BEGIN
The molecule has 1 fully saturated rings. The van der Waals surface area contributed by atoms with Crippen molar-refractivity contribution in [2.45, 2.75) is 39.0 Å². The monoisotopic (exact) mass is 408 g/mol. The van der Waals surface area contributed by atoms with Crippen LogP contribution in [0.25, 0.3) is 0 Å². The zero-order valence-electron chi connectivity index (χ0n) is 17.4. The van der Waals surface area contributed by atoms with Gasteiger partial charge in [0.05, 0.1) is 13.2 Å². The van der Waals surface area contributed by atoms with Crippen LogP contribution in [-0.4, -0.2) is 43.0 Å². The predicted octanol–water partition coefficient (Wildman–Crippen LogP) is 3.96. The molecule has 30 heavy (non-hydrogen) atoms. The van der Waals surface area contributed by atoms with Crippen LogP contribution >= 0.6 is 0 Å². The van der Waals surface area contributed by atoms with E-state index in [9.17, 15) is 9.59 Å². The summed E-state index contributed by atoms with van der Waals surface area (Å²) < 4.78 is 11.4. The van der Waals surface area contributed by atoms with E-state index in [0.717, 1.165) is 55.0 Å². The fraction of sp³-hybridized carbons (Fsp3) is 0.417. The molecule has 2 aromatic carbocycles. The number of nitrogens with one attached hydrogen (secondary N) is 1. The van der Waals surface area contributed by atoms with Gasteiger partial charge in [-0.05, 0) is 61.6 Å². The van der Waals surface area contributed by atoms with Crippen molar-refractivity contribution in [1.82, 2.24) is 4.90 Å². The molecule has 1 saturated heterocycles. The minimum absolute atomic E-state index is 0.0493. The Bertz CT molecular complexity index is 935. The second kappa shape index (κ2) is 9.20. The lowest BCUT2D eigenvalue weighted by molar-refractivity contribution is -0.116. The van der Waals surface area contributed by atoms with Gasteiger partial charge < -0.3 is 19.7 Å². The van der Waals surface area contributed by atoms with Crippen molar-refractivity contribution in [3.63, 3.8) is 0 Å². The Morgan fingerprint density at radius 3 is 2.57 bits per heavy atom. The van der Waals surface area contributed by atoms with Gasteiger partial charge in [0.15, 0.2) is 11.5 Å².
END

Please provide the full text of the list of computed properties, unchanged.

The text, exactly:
The molecule has 1 fully saturated rings. The van der Waals surface area contributed by atoms with Crippen molar-refractivity contribution in [2.45, 2.75) is 39.0 Å². The monoisotopic (exact) mass is 408 g/mol. The van der Waals surface area contributed by atoms with Crippen LogP contribution in [0.25, 0.3) is 0 Å². The zero-order valence-electron chi connectivity index (χ0n) is 17.4. The van der Waals surface area contributed by atoms with Gasteiger partial charge in [0.05, 0.1) is 13.2 Å². The van der Waals surface area contributed by atoms with Crippen LogP contribution in [-0.4, -0.2) is 43.0 Å². The predicted octanol–water partition coefficient (Wildman–Crippen LogP) is 3.96. The molecule has 30 heavy (non-hydrogen) atoms. The van der Waals surface area contributed by atoms with Crippen LogP contribution >= 0.6 is 0 Å². The van der Waals surface area contributed by atoms with E-state index in [9.17, 15) is 9.59 Å². The summed E-state index contributed by atoms with van der Waals surface area (Å²) < 4.78 is 11.4. The van der Waals surface area contributed by atoms with E-state index in [0.717, 1.165) is 55.0 Å². The fraction of sp³-hybridized carbons (Fsp3) is 0.417. The molecule has 2 aromatic carbocycles. The number of nitrogens with one attached hydrogen (secondary N) is 1. The van der Waals surface area contributed by atoms with Gasteiger partial charge in [-0.05, 0) is 61.6 Å². The van der Waals surface area contributed by atoms with Crippen molar-refractivity contribution in [1.82, 2.24) is 4.90 Å². The molecule has 1 saturated heterocycles. The minimum absolute atomic E-state index is 0.0493. The Bertz CT molecular complexity index is 935. The second kappa shape index (κ2) is 9.20. The lowest BCUT2D eigenvalue weighted by molar-refractivity contribution is -0.116. The van der Waals surface area contributed by atoms with Gasteiger partial charge < -0.3 is 19.7 Å². The van der Waals surface area contributed by atoms with Crippen molar-refractivity contribution in [3.63, 3.8) is 0 Å². The Morgan fingerprint density at radius 3 is 2.57 bits per heavy atom. The van der Waals surface area contributed by atoms with Gasteiger partial charge in [0.15, 0.2) is 11.5 Å².